If you’re like me, you’ve probably been listening to a lot of podcasts over this past year while stuck at home or in quarantine. While my typical podcast selection centers around true crime or comedy, I do occasionally like to branch out into research or medical concepts. Recently, I stumbled across a short podcast episode from microbiologist Robert Herriman on Outbreak News Today. The episode, entitled “Nigeria Yellow Fever Outbreak,” discusses the current yellow fever crisis currently present in 8 Nigerian states. During the episode, Herriman talks about the specific impact on five of these states: Delta, Enugu, Benue, Ebonyi, and Bauchi. This week, I will unpack some of the most important insights from this episode.
In this podcast episode, Herriman opens up the episode by discussing how a suspected outbreak of yellow fever began in Nigeria in late October or early November, 2020. Initially, the Nigerian Center for Disease Control (NCDC) put out an alert regarding the outbreak in the Nigerian states of Delta and Enugu. By November 6, 4 samples sourced from these two states tested positive for yellow fever. Since then, the outbreak has spread to around 8 separate states.
When the yellow fever was initially reported, patients submitted symptoms of jaundice (yellowing of the skin and eyes), fatigue, and vomiting, sometimes with blood. The NDCD is working with epidemiologists, state governments, and the World Health Organization (WHO) to combat this spread. In addition to yellow fever, Herriman notes that:
Nigeria is also facing concurrent outbreaks with various pathogens. One other outbreak with similar symptoms is Lassa fever.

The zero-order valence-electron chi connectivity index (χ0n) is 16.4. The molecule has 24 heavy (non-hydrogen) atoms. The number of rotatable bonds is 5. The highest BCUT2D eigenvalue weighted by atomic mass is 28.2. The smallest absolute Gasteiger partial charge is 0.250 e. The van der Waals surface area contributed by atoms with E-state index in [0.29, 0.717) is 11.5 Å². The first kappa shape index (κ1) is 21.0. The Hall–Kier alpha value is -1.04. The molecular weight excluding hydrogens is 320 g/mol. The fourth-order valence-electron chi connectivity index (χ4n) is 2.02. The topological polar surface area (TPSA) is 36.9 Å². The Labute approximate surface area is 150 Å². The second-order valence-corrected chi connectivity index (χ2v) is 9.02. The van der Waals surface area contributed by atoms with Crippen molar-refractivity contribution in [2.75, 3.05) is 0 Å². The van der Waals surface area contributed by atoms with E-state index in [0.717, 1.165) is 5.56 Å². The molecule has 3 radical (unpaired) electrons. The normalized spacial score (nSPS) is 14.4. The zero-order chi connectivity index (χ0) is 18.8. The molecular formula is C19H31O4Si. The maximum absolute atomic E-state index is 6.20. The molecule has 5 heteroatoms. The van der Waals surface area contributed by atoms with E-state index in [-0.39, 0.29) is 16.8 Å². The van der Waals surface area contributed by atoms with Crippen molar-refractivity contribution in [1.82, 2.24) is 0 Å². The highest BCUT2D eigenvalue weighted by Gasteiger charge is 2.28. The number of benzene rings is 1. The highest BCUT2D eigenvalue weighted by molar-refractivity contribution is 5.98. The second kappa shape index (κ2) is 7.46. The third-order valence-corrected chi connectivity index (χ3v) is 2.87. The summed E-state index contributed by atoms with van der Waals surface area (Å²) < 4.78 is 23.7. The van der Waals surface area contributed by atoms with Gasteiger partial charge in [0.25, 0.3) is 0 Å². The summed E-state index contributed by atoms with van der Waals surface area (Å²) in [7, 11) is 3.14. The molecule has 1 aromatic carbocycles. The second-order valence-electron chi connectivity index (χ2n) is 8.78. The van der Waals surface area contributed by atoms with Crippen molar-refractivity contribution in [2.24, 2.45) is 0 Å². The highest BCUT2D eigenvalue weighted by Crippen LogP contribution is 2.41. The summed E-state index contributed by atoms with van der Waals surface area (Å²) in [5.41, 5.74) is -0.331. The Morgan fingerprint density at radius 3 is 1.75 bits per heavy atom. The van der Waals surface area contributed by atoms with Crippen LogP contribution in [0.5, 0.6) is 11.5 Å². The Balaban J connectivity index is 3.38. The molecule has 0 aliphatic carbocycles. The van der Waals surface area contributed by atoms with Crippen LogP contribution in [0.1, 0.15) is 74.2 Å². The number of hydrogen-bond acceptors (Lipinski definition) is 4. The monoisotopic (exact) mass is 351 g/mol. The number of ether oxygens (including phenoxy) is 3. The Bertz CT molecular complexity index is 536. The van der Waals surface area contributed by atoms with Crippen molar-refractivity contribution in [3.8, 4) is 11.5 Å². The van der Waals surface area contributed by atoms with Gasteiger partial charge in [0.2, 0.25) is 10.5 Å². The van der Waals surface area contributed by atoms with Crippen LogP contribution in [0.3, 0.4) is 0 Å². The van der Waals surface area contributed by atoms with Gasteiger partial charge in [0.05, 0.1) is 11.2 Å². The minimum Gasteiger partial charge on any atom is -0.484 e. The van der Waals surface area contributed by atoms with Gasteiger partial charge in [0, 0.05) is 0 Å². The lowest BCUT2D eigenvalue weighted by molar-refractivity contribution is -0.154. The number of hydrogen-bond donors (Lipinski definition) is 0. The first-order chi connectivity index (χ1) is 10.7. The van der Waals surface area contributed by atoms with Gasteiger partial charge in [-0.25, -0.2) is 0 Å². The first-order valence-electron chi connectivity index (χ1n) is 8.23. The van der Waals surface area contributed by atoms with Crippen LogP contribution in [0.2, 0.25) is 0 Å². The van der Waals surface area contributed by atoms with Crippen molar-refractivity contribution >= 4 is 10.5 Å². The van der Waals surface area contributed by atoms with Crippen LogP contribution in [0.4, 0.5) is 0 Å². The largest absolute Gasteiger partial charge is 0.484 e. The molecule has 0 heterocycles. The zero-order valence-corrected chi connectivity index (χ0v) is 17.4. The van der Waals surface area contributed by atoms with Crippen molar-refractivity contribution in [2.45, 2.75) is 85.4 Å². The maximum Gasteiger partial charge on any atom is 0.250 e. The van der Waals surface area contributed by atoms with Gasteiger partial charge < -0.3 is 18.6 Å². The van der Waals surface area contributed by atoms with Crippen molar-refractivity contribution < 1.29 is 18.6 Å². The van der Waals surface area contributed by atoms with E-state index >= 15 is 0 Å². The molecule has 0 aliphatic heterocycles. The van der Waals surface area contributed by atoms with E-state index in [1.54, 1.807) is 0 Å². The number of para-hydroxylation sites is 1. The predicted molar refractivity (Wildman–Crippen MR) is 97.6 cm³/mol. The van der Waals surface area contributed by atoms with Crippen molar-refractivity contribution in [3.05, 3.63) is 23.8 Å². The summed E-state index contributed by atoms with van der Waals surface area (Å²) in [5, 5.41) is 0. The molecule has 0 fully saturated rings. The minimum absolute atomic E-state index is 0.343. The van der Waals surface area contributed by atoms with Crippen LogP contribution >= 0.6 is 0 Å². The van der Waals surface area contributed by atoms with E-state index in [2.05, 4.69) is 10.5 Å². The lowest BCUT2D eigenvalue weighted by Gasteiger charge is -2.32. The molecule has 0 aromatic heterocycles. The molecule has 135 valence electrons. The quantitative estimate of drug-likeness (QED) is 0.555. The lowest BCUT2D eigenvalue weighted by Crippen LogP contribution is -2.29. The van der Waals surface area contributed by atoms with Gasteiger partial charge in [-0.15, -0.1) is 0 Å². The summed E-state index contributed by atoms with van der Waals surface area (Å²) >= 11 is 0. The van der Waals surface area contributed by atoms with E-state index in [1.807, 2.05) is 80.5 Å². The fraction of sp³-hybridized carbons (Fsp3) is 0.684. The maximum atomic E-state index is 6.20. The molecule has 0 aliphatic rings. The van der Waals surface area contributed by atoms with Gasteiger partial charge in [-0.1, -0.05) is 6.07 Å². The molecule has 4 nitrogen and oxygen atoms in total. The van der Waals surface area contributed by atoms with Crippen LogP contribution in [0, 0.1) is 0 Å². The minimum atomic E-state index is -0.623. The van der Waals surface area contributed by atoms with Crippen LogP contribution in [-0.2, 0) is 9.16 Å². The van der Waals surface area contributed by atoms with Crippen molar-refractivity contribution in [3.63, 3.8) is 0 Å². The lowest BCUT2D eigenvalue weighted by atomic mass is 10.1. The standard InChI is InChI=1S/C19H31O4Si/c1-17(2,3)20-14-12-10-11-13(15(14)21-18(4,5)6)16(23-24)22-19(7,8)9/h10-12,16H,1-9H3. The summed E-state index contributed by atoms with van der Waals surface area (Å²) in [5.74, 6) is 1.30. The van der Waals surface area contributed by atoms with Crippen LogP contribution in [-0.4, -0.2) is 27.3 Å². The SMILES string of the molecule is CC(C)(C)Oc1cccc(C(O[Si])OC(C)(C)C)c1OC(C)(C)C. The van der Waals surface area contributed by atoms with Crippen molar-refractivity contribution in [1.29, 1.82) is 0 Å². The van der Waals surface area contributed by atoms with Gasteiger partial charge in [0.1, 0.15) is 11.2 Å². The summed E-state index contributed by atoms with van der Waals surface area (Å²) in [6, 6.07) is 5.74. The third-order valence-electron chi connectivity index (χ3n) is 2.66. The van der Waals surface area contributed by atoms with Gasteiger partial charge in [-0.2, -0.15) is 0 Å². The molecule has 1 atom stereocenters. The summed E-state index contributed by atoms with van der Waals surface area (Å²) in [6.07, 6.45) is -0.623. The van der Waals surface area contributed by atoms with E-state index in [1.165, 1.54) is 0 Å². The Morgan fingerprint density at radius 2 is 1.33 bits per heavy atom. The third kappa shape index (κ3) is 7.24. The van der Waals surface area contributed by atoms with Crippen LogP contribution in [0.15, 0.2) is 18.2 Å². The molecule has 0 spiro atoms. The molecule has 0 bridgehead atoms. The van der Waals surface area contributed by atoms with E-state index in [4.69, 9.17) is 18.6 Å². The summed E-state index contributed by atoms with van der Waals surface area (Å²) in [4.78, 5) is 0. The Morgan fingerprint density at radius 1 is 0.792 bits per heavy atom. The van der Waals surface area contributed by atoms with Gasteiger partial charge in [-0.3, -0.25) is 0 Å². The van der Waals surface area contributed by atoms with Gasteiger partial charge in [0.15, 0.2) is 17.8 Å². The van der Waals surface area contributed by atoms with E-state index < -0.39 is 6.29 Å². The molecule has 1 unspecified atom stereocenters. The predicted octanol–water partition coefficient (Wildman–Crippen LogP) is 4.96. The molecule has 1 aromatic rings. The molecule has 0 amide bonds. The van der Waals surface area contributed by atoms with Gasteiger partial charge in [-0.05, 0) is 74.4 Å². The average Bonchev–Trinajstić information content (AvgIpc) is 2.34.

Herriman also discusses the impact of COVID-19, the current global viral pandemic, and diagnosing and treating yellow fever. Because of the mass shutdowns, travel restrictions, and reduced access to healthcare, Nigerians are struggling to achieve treatment. Additionally, while a single vaccination:
is enough to confer sustained lifelong protection against yellow fever,
the roadblocks put into place from COVID-19 have prevented mass vaccination campaigns across Nigeria. However, the NCDC is currently attempting to reactively respond to clusters of death related to yellow fever through vaccination campaigns in Enugu, Bauchi, Benue, and Delta.
Additional podcast insights include:
- Some of the affected states are in close proximity to Lagos, the largest city in Nigeria with 15M inhabitants. The spread of yellow fever must be monitored, as it can present an immense threat to global health and security if the spread is uncontrolled.
- Nigeria has over 1500 suspected cases, with 46 confirmed cases. 6 deaths are associated with these outbreaks.
- While the Aedes aegypti mosquito mostly transmits yellow fever, it can also be spread by other types of mosquitos. These vectors typically breed around houses, or in forests and jungles.
- There are three types of transmission cycles. The first is sylvatic, in which monkeys bitten by wild mosquitos pass the virus along to other monkeys; while it can be transmitted to humans, it is rare with this type of transmission. Next, intermediate occurs when mosquitos infect both monkeys and humans. This is the most common type of transmission. Finally, urban transmission occurs when infected individuals introduce the virus to others in heavily populated urban areas.
Overall, yellow fever is a viral, mosquito-borne illness; its name is derived from the fact that many patients experience jaundice. Typically, yellow fever is most prevalent in tropical areas, especially those within Central America and Africa. An estimated 30,000 fatalities result from this disease each year. While some infected individuals will show no symptoms, those who do will usually see symptom onset within 6 days. Symptoms generally last for around 3-4 days. These include:
- Muscle, back, and abdominal pain
- Nausea and vomiting
- Appetite loss
- Dark urine
- Bleeding from the eyes, nose, mouth, or stomach
For those who develop a more severe infection, this disease can be fatal within 7-10 days of contracting the virus. Learn more.